Unexpected events have a way of crowding a world leader. Boris Johnson hasn’t even been elected leader of the UK Conservative Party, let alone moved in to 10 Downing Street.
Now the man who is expected to win that election on Tuesday and be appointed British prime minister on Wednesday faces the prospect of having to deal with a major diplomatic crisis with Iran that could spiral into military conflict.
On Friday, Iran seized a British-flagged oil tanker that was sailing through the Strait of Hormuz. The Iranian action was seen as retaliation for the British seizure earlier this month of an Iranian tanker, near Gibraltar, that had been suspected of violating sanctions on Syria.
The British government has already threatened “serious consequences” for Iran, a phrase often regarded as a euphemism for a military response. Mr Johnson comes to power with a carefully-cultivated image as a robust no-nonsense patriot, and will want to appear strong in what could be his first major test as a national leader.
But military and diplomatic realities will constrain a British response. The UK has consistently tried to pursue the path of negotiations with Tehran. As recently as last week (before the tanker seizure), Mr Johnson said he would oppose military action against Iran. And with the Royal Navy stretched very thin, it would be risky for the UK to take on Iran in its own backyard.
In any military clash with Iran, the UK would certainly look to the US for support. On Friday, Donald Trump intimated vaguely that such support would be forthcoming. But the US president has already demonstrated his reluctance to take military action against Iran. Last month, he abruptly cancelled bombing raids on Iran that had been planned as retaliation, after Iran had shot down an unmanned American drone.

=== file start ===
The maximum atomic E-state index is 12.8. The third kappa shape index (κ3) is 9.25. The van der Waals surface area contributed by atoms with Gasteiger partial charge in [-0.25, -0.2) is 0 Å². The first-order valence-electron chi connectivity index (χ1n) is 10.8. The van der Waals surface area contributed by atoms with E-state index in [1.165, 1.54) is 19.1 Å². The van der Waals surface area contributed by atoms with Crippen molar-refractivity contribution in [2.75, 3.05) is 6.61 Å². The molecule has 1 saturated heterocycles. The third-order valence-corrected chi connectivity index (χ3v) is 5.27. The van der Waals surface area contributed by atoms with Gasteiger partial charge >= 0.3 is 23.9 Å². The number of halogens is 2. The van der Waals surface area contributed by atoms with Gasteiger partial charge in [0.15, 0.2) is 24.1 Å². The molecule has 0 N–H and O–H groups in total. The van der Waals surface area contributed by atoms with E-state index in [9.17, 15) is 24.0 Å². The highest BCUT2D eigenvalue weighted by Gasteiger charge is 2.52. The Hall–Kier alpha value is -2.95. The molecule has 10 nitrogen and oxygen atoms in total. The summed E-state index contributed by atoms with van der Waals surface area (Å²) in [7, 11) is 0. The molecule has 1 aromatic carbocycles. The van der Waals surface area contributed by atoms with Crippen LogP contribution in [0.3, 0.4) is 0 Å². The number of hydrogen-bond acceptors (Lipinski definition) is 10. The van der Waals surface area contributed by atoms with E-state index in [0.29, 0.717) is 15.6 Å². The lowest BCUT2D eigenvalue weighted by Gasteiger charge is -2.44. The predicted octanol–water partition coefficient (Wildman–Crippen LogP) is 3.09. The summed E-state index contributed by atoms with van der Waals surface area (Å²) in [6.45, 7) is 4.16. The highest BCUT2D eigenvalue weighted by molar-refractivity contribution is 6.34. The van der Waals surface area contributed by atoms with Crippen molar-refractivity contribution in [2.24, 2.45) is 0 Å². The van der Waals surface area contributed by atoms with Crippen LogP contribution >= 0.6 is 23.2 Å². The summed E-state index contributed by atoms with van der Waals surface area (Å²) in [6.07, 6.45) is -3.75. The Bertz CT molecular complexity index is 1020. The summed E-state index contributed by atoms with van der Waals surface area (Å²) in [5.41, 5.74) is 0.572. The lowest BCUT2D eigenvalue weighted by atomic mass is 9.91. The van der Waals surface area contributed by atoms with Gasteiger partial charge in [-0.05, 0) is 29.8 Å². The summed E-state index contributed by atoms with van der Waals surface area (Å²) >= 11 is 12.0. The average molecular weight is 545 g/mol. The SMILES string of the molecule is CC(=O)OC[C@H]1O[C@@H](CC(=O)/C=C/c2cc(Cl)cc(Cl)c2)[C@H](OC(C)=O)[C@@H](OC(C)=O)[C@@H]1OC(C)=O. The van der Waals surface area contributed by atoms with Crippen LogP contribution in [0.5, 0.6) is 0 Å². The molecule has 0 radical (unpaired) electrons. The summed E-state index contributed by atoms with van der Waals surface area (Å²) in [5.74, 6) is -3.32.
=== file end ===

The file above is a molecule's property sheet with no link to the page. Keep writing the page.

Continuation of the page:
Britain’s current dilemma can only be understood as part of a broader escalation of tensions between Iran and the west, in which the governments in Tehran and Washington are the central players.
The US has been pursuing a strategy of “maximum pressure”, which is designed to force Tehran into direct negotiations. In pursuit of this goal, the US has withdrawn from the Iran nuclear accord and reimposed swinging economic sanctions.
So far, the American strategy has not worked. Iran has refused to engage in direct talks and instead has resorted to a series of small-scale military provocations, including the tanker seizures and the attack on the American drone. The Iranian leadership may be relying on Mr Trump’s clear reluctance to get involved in another shooting war in the Middle East.
But Tehran is at risk of miscalculating. There are influential people in Washington — such as John Bolton, Mr Trump’s national-security adviser — who have long been advocates of a strike on Iran, Repeated Iranian provocations may tip the argument in their direction.
The seizure of the British-flagged oil tanker could also push the UK towards a more hawkish position on Iran, something that has been resisted by the EU. The Trump administration’s 2018 decision to pull out of the nuclear accord was rejected by Germany, France and the UK, who are cosignatories to the deal. They have collectively struggled to keep alive the prospect that Iran will reap economic benefits from continuing to respect the negotiated restraints on its nuclear programme.
But if the UK is looking to deliver “serious consequences” for Iran that stop short of a military response, it could abandon its efforts to preserve the Iran nuclear accord and instead join in the Trump administration’s efforts to strangle the Iranian economy.
A British decision to align its Iran policy with that of Washington, would probably finally kill off the EU’s efforts to keep the Iran nuclear accord alive. It would also represent the abandonment of a long-standing British foreign-policy position and might increase the chances of a military confrontation further down the road. It is a momentous choice for a new prime minister to face, in his first few days in office.
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